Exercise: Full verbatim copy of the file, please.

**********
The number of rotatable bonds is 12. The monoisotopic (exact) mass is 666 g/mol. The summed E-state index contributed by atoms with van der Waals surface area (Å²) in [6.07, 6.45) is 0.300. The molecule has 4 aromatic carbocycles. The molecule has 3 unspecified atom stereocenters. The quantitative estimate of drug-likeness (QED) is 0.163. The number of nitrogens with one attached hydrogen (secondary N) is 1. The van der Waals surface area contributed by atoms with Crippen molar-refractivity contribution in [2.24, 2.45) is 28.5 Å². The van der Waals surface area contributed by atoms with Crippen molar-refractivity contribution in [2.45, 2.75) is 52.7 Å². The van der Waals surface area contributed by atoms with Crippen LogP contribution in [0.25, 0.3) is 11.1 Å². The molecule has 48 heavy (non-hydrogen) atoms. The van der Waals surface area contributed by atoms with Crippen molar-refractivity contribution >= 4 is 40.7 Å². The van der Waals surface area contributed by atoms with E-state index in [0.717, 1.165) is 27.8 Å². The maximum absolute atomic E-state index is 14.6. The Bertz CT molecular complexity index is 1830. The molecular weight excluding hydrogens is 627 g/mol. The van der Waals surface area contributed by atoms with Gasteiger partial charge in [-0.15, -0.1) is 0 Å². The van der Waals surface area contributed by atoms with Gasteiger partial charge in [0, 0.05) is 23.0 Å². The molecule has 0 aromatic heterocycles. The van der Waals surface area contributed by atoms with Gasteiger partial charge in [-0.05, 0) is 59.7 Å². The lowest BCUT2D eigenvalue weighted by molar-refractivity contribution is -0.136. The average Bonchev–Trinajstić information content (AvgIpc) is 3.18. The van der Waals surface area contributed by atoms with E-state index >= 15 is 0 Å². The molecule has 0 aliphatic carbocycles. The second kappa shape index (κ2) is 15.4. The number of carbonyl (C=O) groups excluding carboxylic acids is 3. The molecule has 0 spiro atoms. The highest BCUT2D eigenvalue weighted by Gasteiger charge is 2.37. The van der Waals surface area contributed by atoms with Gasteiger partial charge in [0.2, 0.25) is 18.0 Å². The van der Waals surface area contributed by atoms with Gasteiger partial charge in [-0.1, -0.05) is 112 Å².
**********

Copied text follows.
The number of rotatable bonds is 12. The monoisotopic (exact) mass is 666 g/mol. The summed E-state index contributed by atoms with van der Waals surface area (Å²) in [6.07, 6.45) is 0.300. The molecule has 4 aromatic carbocycles. The molecule has 3 unspecified atom stereocenters. The quantitative estimate of drug-likeness (QED) is 0.163. The number of nitrogens with one attached hydrogen (secondary N) is 1. The van der Waals surface area contributed by atoms with Crippen molar-refractivity contribution in [2.24, 2.45) is 28.5 Å². The van der Waals surface area contributed by atoms with Crippen molar-refractivity contribution in [2.45, 2.75) is 52.7 Å². The van der Waals surface area contributed by atoms with Crippen LogP contribution in [0.25, 0.3) is 11.1 Å². The molecule has 48 heavy (non-hydrogen) atoms. The van der Waals surface area contributed by atoms with Crippen molar-refractivity contribution >= 4 is 40.7 Å². The van der Waals surface area contributed by atoms with E-state index in [0.717, 1.165) is 27.8 Å². The maximum absolute atomic E-state index is 14.6. The Bertz CT molecular complexity index is 1830. The molecular weight excluding hydrogens is 627 g/mol. The van der Waals surface area contributed by atoms with Gasteiger partial charge in [-0.15, -0.1) is 0 Å². The van der Waals surface area contributed by atoms with Gasteiger partial charge in [0, 0.05) is 23.0 Å². The molecule has 0 aromatic heterocycles. The van der Waals surface area contributed by atoms with Gasteiger partial charge in [-0.05, 0) is 59.7 Å². The lowest BCUT2D eigenvalue weighted by molar-refractivity contribution is -0.136. The average Bonchev–Trinajstić information content (AvgIpc) is 3.18. The van der Waals surface area contributed by atoms with E-state index >= 15 is 0 Å². The molecule has 0 aliphatic carbocycles. The second kappa shape index (κ2) is 15.4. The number of carbonyl (C=O) groups excluding carboxylic acids is 3. The molecule has 0 spiro atoms. The highest BCUT2D eigenvalue weighted by Gasteiger charge is 2.37. The van der Waals surface area contributed by atoms with Gasteiger partial charge in [0.2, 0.25) is 18.0 Å². The van der Waals surface area contributed by atoms with Gasteiger partial charge in [-0.1, -0.05) is 112 Å².